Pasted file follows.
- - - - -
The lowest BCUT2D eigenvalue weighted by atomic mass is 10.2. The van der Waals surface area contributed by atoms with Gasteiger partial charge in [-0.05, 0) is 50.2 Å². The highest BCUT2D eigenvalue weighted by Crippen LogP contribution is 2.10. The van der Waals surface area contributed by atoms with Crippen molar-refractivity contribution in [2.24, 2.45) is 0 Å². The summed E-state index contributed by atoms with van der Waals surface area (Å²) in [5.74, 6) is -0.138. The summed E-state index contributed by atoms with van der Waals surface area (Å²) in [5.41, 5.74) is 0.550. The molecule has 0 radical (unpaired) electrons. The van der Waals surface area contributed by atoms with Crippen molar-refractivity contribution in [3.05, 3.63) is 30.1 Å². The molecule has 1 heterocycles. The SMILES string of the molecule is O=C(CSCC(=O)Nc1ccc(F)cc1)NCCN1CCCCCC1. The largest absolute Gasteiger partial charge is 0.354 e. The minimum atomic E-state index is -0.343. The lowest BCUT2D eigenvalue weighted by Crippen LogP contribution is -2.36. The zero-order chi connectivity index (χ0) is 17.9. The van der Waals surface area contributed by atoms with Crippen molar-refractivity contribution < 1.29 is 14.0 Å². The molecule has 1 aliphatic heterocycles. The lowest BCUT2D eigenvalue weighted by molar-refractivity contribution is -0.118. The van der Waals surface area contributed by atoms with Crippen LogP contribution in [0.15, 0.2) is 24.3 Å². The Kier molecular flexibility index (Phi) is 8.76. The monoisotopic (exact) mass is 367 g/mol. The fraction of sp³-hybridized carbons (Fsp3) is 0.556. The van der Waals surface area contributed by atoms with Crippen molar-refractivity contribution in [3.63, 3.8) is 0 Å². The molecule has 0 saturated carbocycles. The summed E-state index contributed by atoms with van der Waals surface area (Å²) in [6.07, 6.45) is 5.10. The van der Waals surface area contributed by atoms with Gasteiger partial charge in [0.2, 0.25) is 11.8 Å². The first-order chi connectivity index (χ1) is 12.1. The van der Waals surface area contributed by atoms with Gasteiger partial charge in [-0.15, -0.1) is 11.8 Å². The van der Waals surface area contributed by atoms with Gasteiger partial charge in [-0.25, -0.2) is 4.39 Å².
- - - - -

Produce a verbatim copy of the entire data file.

The lowest BCUT2D eigenvalue weighted by atomic mass is 10.2. The van der Waals surface area contributed by atoms with Gasteiger partial charge in [-0.05, 0) is 50.2 Å². The highest BCUT2D eigenvalue weighted by Crippen LogP contribution is 2.10. The van der Waals surface area contributed by atoms with Crippen molar-refractivity contribution in [2.24, 2.45) is 0 Å². The summed E-state index contributed by atoms with van der Waals surface area (Å²) in [5.74, 6) is -0.138. The summed E-state index contributed by atoms with van der Waals surface area (Å²) in [5.41, 5.74) is 0.550. The molecule has 0 radical (unpaired) electrons. The van der Waals surface area contributed by atoms with Crippen molar-refractivity contribution in [3.05, 3.63) is 30.1 Å². The molecule has 1 heterocycles. The SMILES string of the molecule is O=C(CSCC(=O)Nc1ccc(F)cc1)NCCN1CCCCCC1. The largest absolute Gasteiger partial charge is 0.354 e. The minimum atomic E-state index is -0.343. The lowest BCUT2D eigenvalue weighted by Crippen LogP contribution is -2.36. The zero-order chi connectivity index (χ0) is 17.9. The van der Waals surface area contributed by atoms with Crippen molar-refractivity contribution < 1.29 is 14.0 Å². The molecule has 1 aliphatic heterocycles. The lowest BCUT2D eigenvalue weighted by molar-refractivity contribution is -0.118. The van der Waals surface area contributed by atoms with Crippen LogP contribution in [0.15, 0.2) is 24.3 Å². The Kier molecular flexibility index (Phi) is 8.76. The monoisotopic (exact) mass is 367 g/mol. The fraction of sp³-hybridized carbons (Fsp3) is 0.556. The van der Waals surface area contributed by atoms with Crippen molar-refractivity contribution in [3.63, 3.8) is 0 Å². The molecule has 0 saturated carbocycles. The summed E-state index contributed by atoms with van der Waals surface area (Å²) in [6.07, 6.45) is 5.10. The van der Waals surface area contributed by atoms with Gasteiger partial charge in [0.2, 0.25) is 11.8 Å². The first-order chi connectivity index (χ1) is 12.1. The van der Waals surface area contributed by atoms with Gasteiger partial charge in [-0.15, -0.1) is 11.8 Å². The van der Waals surface area contributed by atoms with Gasteiger partial charge in [-0.25, -0.2) is 4.39 Å².